Date of Graduation


Document Type


Degree Name

Doctor of Philosophy in Engineering (PhD)

Degree Level



Civil Engineering


Norman D. Dennis

Committee Member

Richard A. Coffman

Second Committee Member

Michelle L. Bernhardt

Third Committee Member

Edward A. Pohl


Bayesian Updating, Bridge Foundations, Deep Foundations, Driven Piles, Load and Resistance Factor Design (LRFD), Reliability Analysis in Geotechnical Engineering, Reliability-Based Design and Acceptance Protocol for Driven Piles


The current use of the Arkansas Standard Specifications for Highway Construction Manuals (2003, 2014) for driven pile foundations faces various limitations which result in designs of questionable reliability. These specifications are based on the Allowable Stress Design method (ASD), cover a wide range of uncertainties, do not take into account pile and soil types, and were developed for general use. To overcome these challenges it is deemed necessary to develop a new design and acceptance protocol for driven piles. This new protocol incorporates locally calibrated RLFD resistance factors for accounting for local design and construction experiences and practices, as well as specific soil conditions and pile types.

In that perspective, this dissertation focuses on the design and acceptance of driven pile foundations (predominately for bridge projects) using an LRFD protocol. A great deal of insight is gained into the factors that contribute to the performance of deep foundations by conducting an extensive literature review. The research assembled a relatively large database of pile load tests where both static and dynamic load testing was performed and sufficient soils information existed to perform static design calculations. A MATLAB® based program was developed to use the information contained in the database to compute resistance factors for driven piles using the First Order Second Moment Method (FOSM), Improved FOSM, the First Order Reliability Method (FORM), and Monte Carlo Simulations (MCS). The research also addressed a technique to update resistance factors using Bayesian techniques when new load tests are added to the database. More importantly the dissertation formulated a design and acceptance protocol that seeks to unify the level of reliability for deep foundations through both the design and construction phases.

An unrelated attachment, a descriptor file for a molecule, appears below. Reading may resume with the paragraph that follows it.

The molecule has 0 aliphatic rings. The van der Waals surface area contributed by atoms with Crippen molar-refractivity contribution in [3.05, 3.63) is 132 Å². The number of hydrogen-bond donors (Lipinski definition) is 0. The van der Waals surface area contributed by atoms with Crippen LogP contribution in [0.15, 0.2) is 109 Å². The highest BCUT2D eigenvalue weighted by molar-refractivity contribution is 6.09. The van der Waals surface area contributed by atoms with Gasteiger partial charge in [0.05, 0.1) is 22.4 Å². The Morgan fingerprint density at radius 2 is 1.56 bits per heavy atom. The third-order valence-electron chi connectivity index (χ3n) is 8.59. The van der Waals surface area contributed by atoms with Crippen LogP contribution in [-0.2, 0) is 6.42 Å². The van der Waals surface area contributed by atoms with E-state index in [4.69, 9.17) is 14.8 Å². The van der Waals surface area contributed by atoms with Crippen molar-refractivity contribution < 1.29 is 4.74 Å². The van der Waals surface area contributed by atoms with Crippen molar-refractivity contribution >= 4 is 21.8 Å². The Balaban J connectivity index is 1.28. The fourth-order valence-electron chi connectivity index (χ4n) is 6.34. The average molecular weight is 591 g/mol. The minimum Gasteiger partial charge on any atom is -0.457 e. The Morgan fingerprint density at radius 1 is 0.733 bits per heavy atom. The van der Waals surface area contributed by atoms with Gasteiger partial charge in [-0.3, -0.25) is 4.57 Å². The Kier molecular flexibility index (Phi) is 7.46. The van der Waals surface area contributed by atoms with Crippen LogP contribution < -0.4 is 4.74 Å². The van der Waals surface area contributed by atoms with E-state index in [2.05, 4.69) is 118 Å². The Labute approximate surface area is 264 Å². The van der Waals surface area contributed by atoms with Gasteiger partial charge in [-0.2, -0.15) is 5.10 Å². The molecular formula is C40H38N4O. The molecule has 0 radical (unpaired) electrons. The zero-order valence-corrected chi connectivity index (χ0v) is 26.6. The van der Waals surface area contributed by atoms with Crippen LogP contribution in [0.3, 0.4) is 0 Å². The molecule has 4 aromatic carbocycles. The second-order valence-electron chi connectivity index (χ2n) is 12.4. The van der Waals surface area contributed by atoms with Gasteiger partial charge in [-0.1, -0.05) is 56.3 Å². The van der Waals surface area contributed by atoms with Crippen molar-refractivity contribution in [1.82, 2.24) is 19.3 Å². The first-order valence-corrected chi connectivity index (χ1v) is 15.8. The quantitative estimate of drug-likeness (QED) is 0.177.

As a verification mechanism to the developed design and acceptance protocol, a full-scale pile load testing program was recommended. The testing program would be composed of ten driven piles that had been dynamically and statically load tested. It was found that, for the same required reliability level, acceptance criteria could be lowered if more piles are tested on a jobsite. Subsequently, a non-contact instrument¬-such as Pile Driving Monitoring device-is recommended to verify in situ pile capacity of each and every pile on construction site. The results from in situ pile capacity verification could be employed to update the calibrated resistance factors and to refine future designs.